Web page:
•  387
    Agentive awareness is not sensory awareness
    Philosophical Studies 172 (3): 761-780. 2015.
    In this paper, I argue that the conscious awareness one has of oneself as acting, i.e., agentive awareness, is not a type of sensory awareness. After providing some set up in Sect. 1, I move on in Sect. 2 to sketch a profile of sensory agentive experiences as representational states with sensory qualities by which we come to be aware of ourselves as performing actions. In Sect. 3, I critique two leading arguments in favor of positing such sensory experiences: the argument from pathology and the …Read more
  •  307
    Agentive phenomenology
    In Uriah Kriegel (ed.), Oxford Handbook of the Philosophy of Consciousness, Oxford University Press. forthcoming.
    In this chapter we reflect on questions about the nature and sources of agentive phenomenology – that is, the set of those experience-types associated with exercises of agency, and paradigmatically with intentional actions. Our discussion begins with pioneering work in psychology and neuroscience that dates to the early 80s (section 1). As we will see, much of the current work on agentive phenomenology in both psychology and philosophy draws motivation from this work, and the questions it raises…Read more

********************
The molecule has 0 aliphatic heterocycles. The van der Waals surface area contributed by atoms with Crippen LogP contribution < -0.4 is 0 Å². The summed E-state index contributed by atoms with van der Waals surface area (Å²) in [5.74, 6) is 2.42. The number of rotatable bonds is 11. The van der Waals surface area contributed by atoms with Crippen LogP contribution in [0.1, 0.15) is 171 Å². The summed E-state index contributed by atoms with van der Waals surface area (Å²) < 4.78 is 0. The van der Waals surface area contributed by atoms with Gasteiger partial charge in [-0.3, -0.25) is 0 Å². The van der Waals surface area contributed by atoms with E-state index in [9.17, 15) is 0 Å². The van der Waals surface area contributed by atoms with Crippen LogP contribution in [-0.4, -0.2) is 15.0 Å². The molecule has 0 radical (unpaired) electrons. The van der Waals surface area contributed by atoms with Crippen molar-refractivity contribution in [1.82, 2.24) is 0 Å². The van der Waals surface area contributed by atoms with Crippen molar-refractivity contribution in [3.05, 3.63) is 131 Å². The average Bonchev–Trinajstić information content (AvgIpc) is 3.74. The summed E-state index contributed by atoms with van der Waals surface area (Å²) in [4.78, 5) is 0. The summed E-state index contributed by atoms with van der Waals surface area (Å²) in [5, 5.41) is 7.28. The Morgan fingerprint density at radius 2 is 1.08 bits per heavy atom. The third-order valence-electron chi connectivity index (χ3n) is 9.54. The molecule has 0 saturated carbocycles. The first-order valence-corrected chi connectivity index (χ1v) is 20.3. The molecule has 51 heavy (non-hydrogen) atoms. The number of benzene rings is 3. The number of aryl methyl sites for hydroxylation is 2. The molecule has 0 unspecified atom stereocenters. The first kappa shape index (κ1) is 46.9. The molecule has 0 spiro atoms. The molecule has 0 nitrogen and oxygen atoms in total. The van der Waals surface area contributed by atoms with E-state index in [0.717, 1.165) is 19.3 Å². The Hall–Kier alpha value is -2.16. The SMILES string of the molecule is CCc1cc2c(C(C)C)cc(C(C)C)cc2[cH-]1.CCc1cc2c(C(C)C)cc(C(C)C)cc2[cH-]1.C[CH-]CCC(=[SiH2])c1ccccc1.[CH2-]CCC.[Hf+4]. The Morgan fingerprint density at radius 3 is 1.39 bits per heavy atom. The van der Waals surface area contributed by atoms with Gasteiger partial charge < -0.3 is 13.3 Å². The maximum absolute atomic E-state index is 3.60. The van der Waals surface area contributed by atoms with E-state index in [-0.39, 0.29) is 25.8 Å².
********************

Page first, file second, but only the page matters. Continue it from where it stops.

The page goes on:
•  240
    Intentions and Motor Representations: the Interface Challenge
    Review of Philosophy and Psychology 8 (2): 317-336. 2017.
    A full account of purposive action must appeal not only to propositional attitude states like beliefs, desires, and intentions, but also to motor representations, i.e., non-propositional states that are thought to represent, among other things, action outcomes as well as detailed kinematic features of bodily movements. This raises the puzzle of how it is that these two distinct types of state successfully coordinate. We examine this so-called “Interface Problem”. First, we clarify and expand on …Read more
  •  182
    On Scepticism about Unconscious Perception
    with J. Berger
    Journal of Consciousness Studies 26 (11-12): 8-32. 2019.
    While there seems to be much evidence that perceptual states can occur without being conscious, some theorists recently express scepticism about unconscious perception. We explore here two kinds of such scepticism: Megan Peters and Hakwan Lau's experimental work regarding the well-known problem of the criterion -- which seems to show that many purported instances of unconscious perception go unreported but are weakly conscious -- and Ian Phillips' theoretical consideration, which he calls the 'p…Read more
  •  139
    Why Reject a Sensory Imagery Theory of Control Consciousness?